Positioning Yourself as a Writer: Choosing Genre

It’s probably worth your time to think about how you want to get sold as a writer. If you have material worth selling, at some point someone is going to discover this, and they’ll try to package you and sell you as a certain kind of writer.

What kind of writer do you want to be?

I recently read a publishing blog article written by a woman who said that her first book sold was the first book she had written but not really in the genre in which she had really wanted to write – but after having sold that first book, she was sort of trapped in that genre. For her to switch genres, at that point in her career, she would have had to basically start over.

So, think about it: Do you want to write studio projects or indie projects? Character-driven projects or story-driven projects? What genre do you want to write in? What kind of material best represents you as a writer, would be the most fun and easy for you to write?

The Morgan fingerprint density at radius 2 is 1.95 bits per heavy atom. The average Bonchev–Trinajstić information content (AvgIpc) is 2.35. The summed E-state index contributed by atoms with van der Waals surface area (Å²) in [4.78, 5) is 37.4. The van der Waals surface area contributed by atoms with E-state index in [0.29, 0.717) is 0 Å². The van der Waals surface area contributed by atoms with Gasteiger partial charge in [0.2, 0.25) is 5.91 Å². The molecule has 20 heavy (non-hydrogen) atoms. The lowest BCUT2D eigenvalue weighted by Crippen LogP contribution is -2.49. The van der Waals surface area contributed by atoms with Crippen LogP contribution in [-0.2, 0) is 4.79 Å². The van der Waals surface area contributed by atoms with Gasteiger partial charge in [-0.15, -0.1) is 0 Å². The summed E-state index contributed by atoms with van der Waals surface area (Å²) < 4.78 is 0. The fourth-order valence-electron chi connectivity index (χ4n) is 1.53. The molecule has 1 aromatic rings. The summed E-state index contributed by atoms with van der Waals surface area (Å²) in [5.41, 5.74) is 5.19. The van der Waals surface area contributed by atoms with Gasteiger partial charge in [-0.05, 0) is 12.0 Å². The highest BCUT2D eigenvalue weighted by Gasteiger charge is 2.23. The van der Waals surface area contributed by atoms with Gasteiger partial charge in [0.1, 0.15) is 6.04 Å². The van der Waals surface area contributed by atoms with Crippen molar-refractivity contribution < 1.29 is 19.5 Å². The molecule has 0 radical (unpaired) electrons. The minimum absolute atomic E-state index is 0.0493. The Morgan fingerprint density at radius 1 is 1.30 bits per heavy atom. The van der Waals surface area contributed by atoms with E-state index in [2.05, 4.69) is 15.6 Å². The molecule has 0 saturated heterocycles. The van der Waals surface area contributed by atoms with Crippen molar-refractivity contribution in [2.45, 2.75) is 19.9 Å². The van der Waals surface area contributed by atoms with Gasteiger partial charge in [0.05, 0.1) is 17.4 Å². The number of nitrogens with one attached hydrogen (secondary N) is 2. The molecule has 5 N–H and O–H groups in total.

The more chutes you can fit yourself into, the better – because then agents, managers and producers will be able to identify you as a certain type of writer, and they’ll associate you with that kind of material.

I had a mentorship meeting with a successful horror/thriller/sci-fi screenwriter, and he advised me to pick the genre in which I want to work. Horrors, thrillers and sci-fi overlap as genres. If I want to write thrillers, then spec those out – but he cautioned me against writing a spec comedy as a companion script for my thriller. That’s not an easy sell.

On the heels of this meeting, an independent producer mentor told me that it’s fine for me to go ahead and spec out the comedy, but the truth is likely that if I sell a horror or thriller first and make a name for myself as a horror/thriller writer, no one is going to buy a comedy from me off a pitch. So, if I actually take the time to spec out the comedy and it’s great, someone might buy it, but they would sooner buy a thriller or horror concept off a pitch – and then I’d be getting paid for my time and efforts.

So think carefully about how you want to position yourself and your work. Figure out what you really love the most and is the best for your voice as a writer and write that.

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